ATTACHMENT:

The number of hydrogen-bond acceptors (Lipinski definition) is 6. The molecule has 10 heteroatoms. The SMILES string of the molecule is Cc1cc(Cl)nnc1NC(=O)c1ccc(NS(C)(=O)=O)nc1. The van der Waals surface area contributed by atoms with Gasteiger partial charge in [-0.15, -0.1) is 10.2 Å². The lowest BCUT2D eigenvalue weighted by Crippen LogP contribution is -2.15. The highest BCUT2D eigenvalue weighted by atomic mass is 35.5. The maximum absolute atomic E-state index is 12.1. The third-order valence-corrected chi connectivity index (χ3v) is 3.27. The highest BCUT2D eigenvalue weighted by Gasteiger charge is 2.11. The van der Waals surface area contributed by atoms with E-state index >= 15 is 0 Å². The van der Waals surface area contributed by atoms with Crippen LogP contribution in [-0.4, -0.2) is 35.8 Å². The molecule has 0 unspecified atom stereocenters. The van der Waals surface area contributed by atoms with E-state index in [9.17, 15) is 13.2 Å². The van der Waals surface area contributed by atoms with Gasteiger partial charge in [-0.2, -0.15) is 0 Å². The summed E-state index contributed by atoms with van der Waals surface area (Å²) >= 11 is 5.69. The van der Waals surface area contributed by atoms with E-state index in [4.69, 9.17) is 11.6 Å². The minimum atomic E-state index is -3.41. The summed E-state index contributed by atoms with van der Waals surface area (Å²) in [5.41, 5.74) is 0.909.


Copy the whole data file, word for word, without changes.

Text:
The number of hydrogen-bond acceptors (Lipinski definition) is 6. The molecule has 10 heteroatoms. The SMILES string of the molecule is Cc1cc(Cl)nnc1NC(=O)c1ccc(NS(C)(=O)=O)nc1. The van der Waals surface area contributed by atoms with Gasteiger partial charge in [-0.15, -0.1) is 10.2 Å². The lowest BCUT2D eigenvalue weighted by Crippen LogP contribution is -2.15. The highest BCUT2D eigenvalue weighted by atomic mass is 35.5. The maximum absolute atomic E-state index is 12.1. The third-order valence-corrected chi connectivity index (χ3v) is 3.27. The highest BCUT2D eigenvalue weighted by Gasteiger charge is 2.11. The van der Waals surface area contributed by atoms with E-state index >= 15 is 0 Å². The van der Waals surface area contributed by atoms with Crippen LogP contribution in [-0.4, -0.2) is 35.8 Å². The molecule has 0 unspecified atom stereocenters. The van der Waals surface area contributed by atoms with E-state index in [9.17, 15) is 13.2 Å². The van der Waals surface area contributed by atoms with Gasteiger partial charge in [-0.2, -0.15) is 0 Å². The summed E-state index contributed by atoms with van der Waals surface area (Å²) >= 11 is 5.69. The van der Waals surface area contributed by atoms with E-state index in [4.69, 9.17) is 11.6 Å². The minimum atomic E-state index is -3.41. The summed E-state index contributed by atoms with van der Waals surface area (Å²) in [5.41, 5.74) is 0.909.